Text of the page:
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Hospitals have no geographical boundaries: DHS Dr Suman Singh

Monitoring the platelet count, says Dr Singh, is paramount, and that’s why no symptoms must be ignored, and a patient must reach the hospital for a test and treatment without delay.

Written by Parul | Chandigarh |
November 14, 2021 8:38:31 am
At a vaccination camp on Sukhna Lake premises in Chandigarh. (Express photo)

A month into her new role as Director Health Services, Chandigarh, Dr Suman Singh admits that she hasn’t had time to settle in, but was deep into action from the word go, as the health department after the second wave of Covid-19, was fighting dengue.

“This year the severity is very high, with two-three variants of dengue. Apart from dengue cases, we’ve had to take care of patients with viral fevers, with all beds occupied. To accommodate the rising number of patients, we opened all wards, so that each patient gets a bed, irrespective of where he\she is from, for I believe that hospitals have no geographical boundaries. Thankfully, with a fall in temperature, we are witnessing a fall in dengue cases and the last one week has seen less than 30 cases,” says Dr Singh.

Monitoring the platelet count, says Dr Singh, is paramount, and that’s why no symptoms must be ignored, and a patient must reach the hospital for a test and treatment without delay.

The second wave of Covid, adds Dr Singh, delayed some projects in GMSH-16, and on priority right now, is the digitisation of the hospital, creating an e-office and e-hospital.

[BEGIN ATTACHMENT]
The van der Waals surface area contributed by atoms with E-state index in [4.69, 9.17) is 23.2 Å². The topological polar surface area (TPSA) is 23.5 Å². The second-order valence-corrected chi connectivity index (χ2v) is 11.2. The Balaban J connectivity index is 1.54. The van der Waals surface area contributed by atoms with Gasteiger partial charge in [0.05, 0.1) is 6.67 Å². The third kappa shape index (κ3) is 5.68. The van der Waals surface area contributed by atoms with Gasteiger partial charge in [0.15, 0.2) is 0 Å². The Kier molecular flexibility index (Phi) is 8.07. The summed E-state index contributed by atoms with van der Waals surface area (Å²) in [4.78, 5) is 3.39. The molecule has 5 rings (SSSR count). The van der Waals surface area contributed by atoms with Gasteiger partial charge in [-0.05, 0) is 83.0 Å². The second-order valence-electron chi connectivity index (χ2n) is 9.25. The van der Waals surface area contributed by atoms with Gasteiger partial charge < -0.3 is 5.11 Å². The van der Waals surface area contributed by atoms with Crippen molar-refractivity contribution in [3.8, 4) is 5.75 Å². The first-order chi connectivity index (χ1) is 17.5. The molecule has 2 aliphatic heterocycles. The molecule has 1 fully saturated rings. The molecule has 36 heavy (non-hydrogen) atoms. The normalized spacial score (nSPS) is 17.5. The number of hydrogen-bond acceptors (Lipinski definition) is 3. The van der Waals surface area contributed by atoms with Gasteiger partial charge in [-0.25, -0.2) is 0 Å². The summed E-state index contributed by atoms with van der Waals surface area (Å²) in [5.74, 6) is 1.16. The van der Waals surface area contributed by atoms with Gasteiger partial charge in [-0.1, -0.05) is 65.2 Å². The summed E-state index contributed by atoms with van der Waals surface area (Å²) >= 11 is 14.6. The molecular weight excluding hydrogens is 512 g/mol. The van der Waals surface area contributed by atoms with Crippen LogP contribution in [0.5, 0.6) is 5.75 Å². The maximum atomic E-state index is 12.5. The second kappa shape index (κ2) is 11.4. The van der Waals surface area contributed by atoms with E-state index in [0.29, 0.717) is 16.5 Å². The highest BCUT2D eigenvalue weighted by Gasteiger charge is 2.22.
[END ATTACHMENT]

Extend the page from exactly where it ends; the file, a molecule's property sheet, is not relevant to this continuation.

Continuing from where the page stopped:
“The idea is to enhance services for patients and make the entire hospital visit more convenient for them. We have 12 modules in the pipeline, and the first is that patients do not need to come to the hospital, stand in queue for getting their reports. With digitisation, the reports will be sent to their phone numbers or e-mail address. All departments, including radiodiagnosis, will be connected and this process will check to overcrowd and also save time,” adds Dr Singh.

As for the shortage of staff because of the NHM strike, and the suspension and dismissal of some contractual employees, Dr Singh says they are restructuring the role of staff nurses, ANMs and are managing, with some staff members who worked during the Covid second wave, also hired.

“Our Mother and Child Hospital will be a 500-bed hospital, but we need the present facility to be temporarily shifted so that we can start work for this new facility, as we don’t have space here to expand. So we are working on this aspect.”

A lack of a Covid testing laboratory was felt in the second wave, with samples sent to PGI which, adds Dr Singh, was also overburdened. Now, an area for a Covid testing lab has been earmarked and the process of purchasing equipment for RT-PCR testing is underway.

“No one can predict about the third wave, God willing we won’t face one, but we need to be prepared on every front, for the virus is so unpredictable. So apart from oxygen facilities, an adequate number of beds, testing facilities are important,” said Dr Singh.

She adds, “Also, to prevent another wave, it is important that people take both doses of vaccinetion, and maintain Covid-appropriate behaviour. In case someone for any reason has missed the second dose of vaccination, we with our records, reach out to the person through phone. Also, we know for a fact that those who were vaccinated, did not need
hospitalisation and deaths were also few.”

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